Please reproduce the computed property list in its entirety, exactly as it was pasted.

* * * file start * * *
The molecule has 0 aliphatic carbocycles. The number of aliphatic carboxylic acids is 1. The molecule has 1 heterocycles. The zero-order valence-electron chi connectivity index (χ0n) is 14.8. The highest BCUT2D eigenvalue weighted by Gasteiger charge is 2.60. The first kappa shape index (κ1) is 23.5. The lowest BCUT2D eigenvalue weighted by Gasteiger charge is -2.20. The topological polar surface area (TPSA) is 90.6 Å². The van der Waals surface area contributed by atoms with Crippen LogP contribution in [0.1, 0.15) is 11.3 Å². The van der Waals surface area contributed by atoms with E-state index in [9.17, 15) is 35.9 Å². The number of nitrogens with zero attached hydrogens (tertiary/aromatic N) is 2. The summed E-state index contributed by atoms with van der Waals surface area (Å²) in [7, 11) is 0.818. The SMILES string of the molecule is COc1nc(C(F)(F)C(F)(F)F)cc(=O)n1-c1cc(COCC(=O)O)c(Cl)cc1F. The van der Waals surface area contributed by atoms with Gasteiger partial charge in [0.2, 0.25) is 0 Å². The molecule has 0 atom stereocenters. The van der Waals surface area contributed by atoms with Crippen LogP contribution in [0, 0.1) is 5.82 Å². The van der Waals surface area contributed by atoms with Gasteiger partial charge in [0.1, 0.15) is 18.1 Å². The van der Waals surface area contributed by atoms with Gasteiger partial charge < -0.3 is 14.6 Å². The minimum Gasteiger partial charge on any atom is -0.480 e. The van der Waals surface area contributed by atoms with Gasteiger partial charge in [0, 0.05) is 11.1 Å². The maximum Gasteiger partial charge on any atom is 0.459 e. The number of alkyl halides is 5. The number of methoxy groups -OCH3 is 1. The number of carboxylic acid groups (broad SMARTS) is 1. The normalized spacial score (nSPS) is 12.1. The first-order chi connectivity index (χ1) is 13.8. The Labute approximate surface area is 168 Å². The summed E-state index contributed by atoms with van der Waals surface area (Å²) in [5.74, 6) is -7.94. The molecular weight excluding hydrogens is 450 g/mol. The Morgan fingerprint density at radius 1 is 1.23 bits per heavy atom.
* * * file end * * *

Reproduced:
The molecule has 0 aliphatic carbocycles. The number of aliphatic carboxylic acids is 1. The molecule has 1 heterocycles. The zero-order valence-electron chi connectivity index (χ0n) is 14.8. The highest BCUT2D eigenvalue weighted by Gasteiger charge is 2.60. The first kappa shape index (κ1) is 23.5. The lowest BCUT2D eigenvalue weighted by Gasteiger charge is -2.20. The topological polar surface area (TPSA) is 90.6 Å². The van der Waals surface area contributed by atoms with Crippen LogP contribution in [0.1, 0.15) is 11.3 Å². The van der Waals surface area contributed by atoms with E-state index in [9.17, 15) is 35.9 Å². The number of nitrogens with zero attached hydrogens (tertiary/aromatic N) is 2. The summed E-state index contributed by atoms with van der Waals surface area (Å²) in [7, 11) is 0.818. The SMILES string of the molecule is COc1nc(C(F)(F)C(F)(F)F)cc(=O)n1-c1cc(COCC(=O)O)c(Cl)cc1F. The van der Waals surface area contributed by atoms with Gasteiger partial charge in [0.2, 0.25) is 0 Å². The molecule has 0 atom stereocenters. The van der Waals surface area contributed by atoms with Crippen LogP contribution in [0, 0.1) is 5.82 Å². The van der Waals surface area contributed by atoms with Gasteiger partial charge in [0.1, 0.15) is 18.1 Å². The van der Waals surface area contributed by atoms with Gasteiger partial charge < -0.3 is 14.6 Å². The minimum Gasteiger partial charge on any atom is -0.480 e. The van der Waals surface area contributed by atoms with Gasteiger partial charge in [0, 0.05) is 11.1 Å². The maximum Gasteiger partial charge on any atom is 0.459 e. The number of alkyl halides is 5. The number of methoxy groups -OCH3 is 1. The number of carboxylic acid groups (broad SMARTS) is 1. The normalized spacial score (nSPS) is 12.1. The first-order chi connectivity index (χ1) is 13.8. The Labute approximate surface area is 168 Å². The summed E-state index contributed by atoms with van der Waals surface area (Å²) in [5.74, 6) is -7.94. The molecular weight excluding hydrogens is 450 g/mol. The Morgan fingerprint density at radius 1 is 1.23 bits per heavy atom.